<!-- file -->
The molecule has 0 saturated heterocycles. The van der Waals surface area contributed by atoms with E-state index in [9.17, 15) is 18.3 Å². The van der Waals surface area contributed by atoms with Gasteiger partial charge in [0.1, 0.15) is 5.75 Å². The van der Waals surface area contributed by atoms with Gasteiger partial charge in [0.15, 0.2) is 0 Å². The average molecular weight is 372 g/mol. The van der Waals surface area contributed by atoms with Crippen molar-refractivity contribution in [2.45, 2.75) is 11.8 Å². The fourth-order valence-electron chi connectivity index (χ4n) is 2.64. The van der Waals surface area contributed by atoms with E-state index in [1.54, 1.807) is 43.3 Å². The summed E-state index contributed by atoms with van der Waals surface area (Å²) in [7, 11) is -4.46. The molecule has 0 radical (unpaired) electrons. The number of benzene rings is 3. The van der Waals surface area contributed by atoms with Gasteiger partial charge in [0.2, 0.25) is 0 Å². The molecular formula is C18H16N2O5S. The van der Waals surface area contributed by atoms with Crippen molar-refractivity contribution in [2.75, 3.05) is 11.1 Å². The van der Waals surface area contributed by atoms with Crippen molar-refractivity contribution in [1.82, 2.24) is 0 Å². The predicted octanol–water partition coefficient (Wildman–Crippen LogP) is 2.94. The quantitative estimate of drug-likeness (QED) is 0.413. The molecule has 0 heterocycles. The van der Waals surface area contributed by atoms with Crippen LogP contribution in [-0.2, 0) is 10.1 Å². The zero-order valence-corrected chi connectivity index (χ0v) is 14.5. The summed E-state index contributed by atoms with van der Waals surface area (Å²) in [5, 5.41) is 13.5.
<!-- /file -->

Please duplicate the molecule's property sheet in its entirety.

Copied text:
The molecule has 0 saturated heterocycles. The van der Waals surface area contributed by atoms with E-state index in [9.17, 15) is 18.3 Å². The van der Waals surface area contributed by atoms with Gasteiger partial charge in [0.1, 0.15) is 5.75 Å². The van der Waals surface area contributed by atoms with Gasteiger partial charge in [0.15, 0.2) is 0 Å². The average molecular weight is 372 g/mol. The van der Waals surface area contributed by atoms with Crippen molar-refractivity contribution in [2.45, 2.75) is 11.8 Å². The fourth-order valence-electron chi connectivity index (χ4n) is 2.64. The van der Waals surface area contributed by atoms with E-state index in [1.54, 1.807) is 43.3 Å². The summed E-state index contributed by atoms with van der Waals surface area (Å²) in [7, 11) is -4.46. The molecule has 0 radical (unpaired) electrons. The number of benzene rings is 3. The van der Waals surface area contributed by atoms with Gasteiger partial charge in [0.2, 0.25) is 0 Å². The molecular formula is C18H16N2O5S. The van der Waals surface area contributed by atoms with Crippen molar-refractivity contribution in [2.75, 3.05) is 11.1 Å². The van der Waals surface area contributed by atoms with Crippen molar-refractivity contribution in [1.82, 2.24) is 0 Å². The predicted octanol–water partition coefficient (Wildman–Crippen LogP) is 2.94. The quantitative estimate of drug-likeness (QED) is 0.413. The molecule has 0 heterocycles. The van der Waals surface area contributed by atoms with Crippen LogP contribution in [-0.2, 0) is 10.1 Å². The zero-order valence-corrected chi connectivity index (χ0v) is 14.5. The summed E-state index contributed by atoms with van der Waals surface area (Å²) in [5, 5.41) is 13.5.